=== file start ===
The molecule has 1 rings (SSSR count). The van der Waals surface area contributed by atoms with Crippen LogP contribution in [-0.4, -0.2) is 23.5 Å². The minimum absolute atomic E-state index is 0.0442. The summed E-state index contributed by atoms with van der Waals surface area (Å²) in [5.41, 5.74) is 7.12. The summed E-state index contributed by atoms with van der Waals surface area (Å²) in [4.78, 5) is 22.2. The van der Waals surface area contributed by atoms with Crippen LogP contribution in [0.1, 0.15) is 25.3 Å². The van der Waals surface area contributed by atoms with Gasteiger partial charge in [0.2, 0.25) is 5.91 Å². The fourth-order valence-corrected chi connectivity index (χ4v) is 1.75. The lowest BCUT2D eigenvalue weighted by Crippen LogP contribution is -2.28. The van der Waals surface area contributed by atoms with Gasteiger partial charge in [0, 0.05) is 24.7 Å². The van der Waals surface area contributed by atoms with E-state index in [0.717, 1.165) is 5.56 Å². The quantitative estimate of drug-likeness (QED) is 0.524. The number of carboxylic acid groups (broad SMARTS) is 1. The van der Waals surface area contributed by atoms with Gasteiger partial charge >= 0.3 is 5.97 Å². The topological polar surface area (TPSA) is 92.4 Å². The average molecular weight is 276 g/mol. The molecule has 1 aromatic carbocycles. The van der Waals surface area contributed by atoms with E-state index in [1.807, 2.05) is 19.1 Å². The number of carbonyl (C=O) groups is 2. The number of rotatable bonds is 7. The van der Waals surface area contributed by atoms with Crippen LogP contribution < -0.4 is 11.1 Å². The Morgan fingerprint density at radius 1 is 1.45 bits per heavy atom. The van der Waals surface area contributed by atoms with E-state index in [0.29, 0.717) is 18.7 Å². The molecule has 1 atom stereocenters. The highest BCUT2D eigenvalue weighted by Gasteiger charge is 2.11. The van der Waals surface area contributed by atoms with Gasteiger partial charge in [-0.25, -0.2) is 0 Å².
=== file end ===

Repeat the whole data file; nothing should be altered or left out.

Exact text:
The molecule has 1 rings (SSSR count). The van der Waals surface area contributed by atoms with Crippen LogP contribution in [-0.4, -0.2) is 23.5 Å². The minimum absolute atomic E-state index is 0.0442. The summed E-state index contributed by atoms with van der Waals surface area (Å²) in [5.41, 5.74) is 7.12. The summed E-state index contributed by atoms with van der Waals surface area (Å²) in [4.78, 5) is 22.2. The van der Waals surface area contributed by atoms with Crippen LogP contribution in [0.1, 0.15) is 25.3 Å². The van der Waals surface area contributed by atoms with Gasteiger partial charge in [0.2, 0.25) is 5.91 Å². The fourth-order valence-corrected chi connectivity index (χ4v) is 1.75. The lowest BCUT2D eigenvalue weighted by Crippen LogP contribution is -2.28. The van der Waals surface area contributed by atoms with Gasteiger partial charge in [0, 0.05) is 24.7 Å². The van der Waals surface area contributed by atoms with E-state index in [0.717, 1.165) is 5.56 Å². The quantitative estimate of drug-likeness (QED) is 0.524. The number of carboxylic acid groups (broad SMARTS) is 1. The van der Waals surface area contributed by atoms with Gasteiger partial charge >= 0.3 is 5.97 Å². The topological polar surface area (TPSA) is 92.4 Å². The average molecular weight is 276 g/mol. The molecule has 1 aromatic carbocycles. The van der Waals surface area contributed by atoms with E-state index in [1.807, 2.05) is 19.1 Å². The number of carbonyl (C=O) groups is 2. The number of rotatable bonds is 7. The van der Waals surface area contributed by atoms with Crippen LogP contribution < -0.4 is 11.1 Å². The Morgan fingerprint density at radius 1 is 1.45 bits per heavy atom. The van der Waals surface area contributed by atoms with E-state index in [0.29, 0.717) is 18.7 Å². The molecule has 1 atom stereocenters. The highest BCUT2D eigenvalue weighted by Gasteiger charge is 2.11. The van der Waals surface area contributed by atoms with Gasteiger partial charge in [-0.25, -0.2) is 0 Å².